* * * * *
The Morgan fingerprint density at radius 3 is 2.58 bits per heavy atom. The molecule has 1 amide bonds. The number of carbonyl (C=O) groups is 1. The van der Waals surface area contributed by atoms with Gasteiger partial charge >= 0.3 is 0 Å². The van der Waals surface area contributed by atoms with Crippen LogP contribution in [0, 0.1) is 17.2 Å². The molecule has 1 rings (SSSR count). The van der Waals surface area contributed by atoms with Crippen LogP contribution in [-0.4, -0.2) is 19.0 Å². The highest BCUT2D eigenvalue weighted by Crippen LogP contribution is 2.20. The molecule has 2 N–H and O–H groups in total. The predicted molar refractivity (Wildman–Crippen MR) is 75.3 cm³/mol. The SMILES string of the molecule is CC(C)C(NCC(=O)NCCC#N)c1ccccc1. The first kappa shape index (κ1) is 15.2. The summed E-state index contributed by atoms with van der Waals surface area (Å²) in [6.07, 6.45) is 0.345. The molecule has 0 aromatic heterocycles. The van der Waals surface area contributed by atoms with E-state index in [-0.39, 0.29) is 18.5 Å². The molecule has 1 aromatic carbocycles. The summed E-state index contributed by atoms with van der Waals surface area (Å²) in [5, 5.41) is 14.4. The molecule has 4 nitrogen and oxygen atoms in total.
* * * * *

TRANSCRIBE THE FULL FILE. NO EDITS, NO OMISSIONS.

The Morgan fingerprint density at radius 3 is 2.58 bits per heavy atom. The molecule has 1 amide bonds. The number of carbonyl (C=O) groups is 1. The van der Waals surface area contributed by atoms with Gasteiger partial charge >= 0.3 is 0 Å². The van der Waals surface area contributed by atoms with Crippen LogP contribution in [0, 0.1) is 17.2 Å². The molecule has 1 rings (SSSR count). The van der Waals surface area contributed by atoms with Crippen LogP contribution in [-0.4, -0.2) is 19.0 Å². The highest BCUT2D eigenvalue weighted by Crippen LogP contribution is 2.20. The molecule has 2 N–H and O–H groups in total. The predicted molar refractivity (Wildman–Crippen MR) is 75.3 cm³/mol. The SMILES string of the molecule is CC(C)C(NCC(=O)NCCC#N)c1ccccc1. The first kappa shape index (κ1) is 15.2. The summed E-state index contributed by atoms with van der Waals surface area (Å²) in [6.07, 6.45) is 0.345. The molecule has 0 aromatic heterocycles. The van der Waals surface area contributed by atoms with E-state index in [-0.39, 0.29) is 18.5 Å². The molecule has 1 aromatic carbocycles. The summed E-state index contributed by atoms with van der Waals surface area (Å²) in [5, 5.41) is 14.4. The molecule has 4 nitrogen and oxygen atoms in total.